WCHA Prospect Check-In: Jake Jaremko, The Late Bloomer

When it comes to professional bargaining leverage, WCHA rookie of the year Jake Jaremko is sitting squarely in the catbird seat. He turns 22 before his first game as a sophomore for WCHA powerhouse Minnesota State and is no longer NHL draft eligible due to his advanced years. 

So while he garners headlines and honors in the WCHA, his value to NHL teams keeps rising and he is available to the highest bidder.

Jaremko does have an affiliation with an NHL club, however, as he attended the Predators NHL development camp this summer. His trip down to Nashville was part of a natural progression. During his two gap years between high school and college, Jaremko played for the USHL’s Chicago Steel under head coach Dan Muse. The Minnesota native’s scoring helped power the Steel to the 2017 USHL championship. 

When Jaremko moved up a rung to the NCAA in 2017-18, Muse jumped to the NHL as the Predators the assistant coach. Once their respective seasons were over, Muse reached out to his former sniper to introduce him to Nashville at their development camp this July. Muse was ubiquitous during camp week. 

“He was handing out pointers like usual,” Jaremko said. “But it was cool just to catch up with him, too. It wasn’t all about hockey.” 

This is hockey logic 101: guys who help you win championships aren’t soon forgotten.

When it comes to evaluating suitors, there’s no substitute for first impressions. Based on Jake’s accounts after attending his first NHL development camp, Jaremko was clearly smitten. His initial response contained the word “awesome” and "cool” three times each, and a very direct “I love the city.” 

Asked whether there was one episode in particular that seared his long-term memory, Jaremko did not hesitate: “Looking at Bridgestone Arena for the first time.” 

And who can blame him? Bridgestone resembles hockey’s version of the Emerald City palace. Stepping into the mecca that hosted the 2017 Stanley Cup Finals only made his heart grow fonder. 

“You see it on TV, you experience it, see the locker room, the weight room, the lounge, the rink, all of that, I thought it was really cool,”  he said.

This from a guy who plays home games in the Verizon Wireless Center in Mankato, one of the supreme facilities in college hockey.

Let it be said that the romance between Jaremko and the Preds was not one dimensional. The left-shooting centerman who averaged a point a game in his first go-round in the WCHA badlands who was given ample opportunity to show his talent on the ice. 

“I felt like it went really well,” Jaremko said. “I was able to showcase my skill set out there.”

And then the Preds upped the ante when Jake stepped off the ice, tossing him an official Predators jersey and directing him toward a waiting lens. 

“It’s always a cool experience to put on an NHL team jersey for the first time,” Jaremko said. “We wore a Preds jersey for a headshot for NHL.com.”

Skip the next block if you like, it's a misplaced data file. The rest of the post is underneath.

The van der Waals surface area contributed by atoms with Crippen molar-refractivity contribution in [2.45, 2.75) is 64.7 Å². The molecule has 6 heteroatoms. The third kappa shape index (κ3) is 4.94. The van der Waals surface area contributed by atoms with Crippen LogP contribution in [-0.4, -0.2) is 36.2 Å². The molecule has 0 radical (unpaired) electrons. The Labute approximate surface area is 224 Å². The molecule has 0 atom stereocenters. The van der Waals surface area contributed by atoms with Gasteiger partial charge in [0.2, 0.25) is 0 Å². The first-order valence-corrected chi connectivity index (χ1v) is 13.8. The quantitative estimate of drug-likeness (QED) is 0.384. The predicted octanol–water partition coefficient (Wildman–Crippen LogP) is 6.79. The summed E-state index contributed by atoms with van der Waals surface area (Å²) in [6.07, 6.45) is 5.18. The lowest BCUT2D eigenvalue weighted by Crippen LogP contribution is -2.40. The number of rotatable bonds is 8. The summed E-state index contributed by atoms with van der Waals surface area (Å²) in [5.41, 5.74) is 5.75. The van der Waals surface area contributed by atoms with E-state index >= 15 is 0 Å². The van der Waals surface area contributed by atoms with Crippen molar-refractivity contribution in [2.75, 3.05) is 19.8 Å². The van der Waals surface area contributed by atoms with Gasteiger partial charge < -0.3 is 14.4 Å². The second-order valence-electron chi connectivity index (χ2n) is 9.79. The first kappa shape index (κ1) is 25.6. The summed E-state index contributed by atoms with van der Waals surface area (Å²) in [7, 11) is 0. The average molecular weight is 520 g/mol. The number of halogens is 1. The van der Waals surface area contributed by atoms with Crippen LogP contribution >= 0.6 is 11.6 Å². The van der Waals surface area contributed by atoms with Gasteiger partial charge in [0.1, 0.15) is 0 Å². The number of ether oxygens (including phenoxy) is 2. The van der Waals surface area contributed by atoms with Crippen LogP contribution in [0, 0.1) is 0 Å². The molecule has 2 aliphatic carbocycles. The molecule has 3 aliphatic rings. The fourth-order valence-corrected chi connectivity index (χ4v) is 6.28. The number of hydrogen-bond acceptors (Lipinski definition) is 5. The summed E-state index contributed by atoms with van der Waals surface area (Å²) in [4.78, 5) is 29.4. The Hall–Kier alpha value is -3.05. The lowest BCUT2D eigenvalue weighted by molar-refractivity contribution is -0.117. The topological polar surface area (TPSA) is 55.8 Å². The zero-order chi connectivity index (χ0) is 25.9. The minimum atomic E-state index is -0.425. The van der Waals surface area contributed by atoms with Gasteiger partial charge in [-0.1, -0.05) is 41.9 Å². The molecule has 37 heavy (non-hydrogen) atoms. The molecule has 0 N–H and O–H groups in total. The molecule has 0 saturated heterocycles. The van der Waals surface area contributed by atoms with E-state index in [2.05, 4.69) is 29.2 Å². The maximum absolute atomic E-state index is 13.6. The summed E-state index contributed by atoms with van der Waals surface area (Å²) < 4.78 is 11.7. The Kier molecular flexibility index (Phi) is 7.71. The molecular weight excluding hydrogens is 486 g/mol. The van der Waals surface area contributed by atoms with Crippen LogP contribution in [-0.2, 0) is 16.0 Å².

#5 Jake Jaremko

Minnesota St. Mavericks

Class: Sophomore
Position: Forward
Height: 6-0
Weight: 175
Hometown: Nowthen, Minnesota
Last Team: Chicago (USHL)

2017-18 Point Scoring


The Nashville prospects even had a formal scrimmage on the Bridgestone ice: three 17-minute periods of running time, playing 4-on-4 and then 3-on-3. Jaremko capped his experience on the ice by getting onto the scoresheet in a 5-3 victory. 

“I had an assist in that one," he said. "We ended up winning the game—it was pretty cool.”

Jaremko sampled a taste of Nashville away from the rink as well, as he and his mates took in a pro soccer game and also went “target shooting” at a slick triple-decker driving range called Top Golf. Although it appears that every piece is in place for a happy marriage between Jaremko and the Predators a year or two from now, there could be one adjustment that might greatly improve the prospects for “happily ever after.”

Jaremko has a lifelong buddy that also shared that 2017 Clark Cup Championship in Chicago while playing for Muse—Reggie Lutz. He also played on Jaremko’s line in Mankato when they won the WCHA’s McNaughton Cup as regular season champs. Jaremko is a left-shooting center who has been passing to his trusted right wing Lutz for nearly two decades, not counting all the plays they’ve made in their respective dreams.

“I’ve been playing with him since I was about three years old,” Jaremko said. “We’re in Mankato, we work out together, skate together.” 

Think of them as a Minneapolis metro version of the Sedin twins. Jaremko may not want to realize it, but he has an enormous negotiating hammer when he and his family decide it’s time to leave Mankato for the pro game. Insisting on a package deal that includes surrogate brother Lutz might make sense for all parties.

In the meantime, however, Jaremko and Lutz will take at least one more crack at helping Minnesota State become the first team in the new WCHA to reach the Frozen Four.

WCHA Prospect Check-Ins:

Brandon Kruse, Bowling Green — Vegas Golden Knights
Philip Beaulieu, Northern Michigan — Boston Bruins
Cooper Zech, Ferris State — Washington Capitals
Steven Ruggiero, Lake Superior State — Anaheim Ducks

Jake Jackson, Michigan Tech — San Jose Sharks 

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It’s one wacky, crazy league, that WCHA. It’s a circuit filled with national championship banners (9) and two state schools (University of Alaska Fairbanks and University of Alaska Anchorage) bordering on bankruptcy. It’s a 4,200-mile commute between member schools in Anchorage and Huntsville, Alabama—that’s 68 hours behind the wheel for those with flight-phobia.

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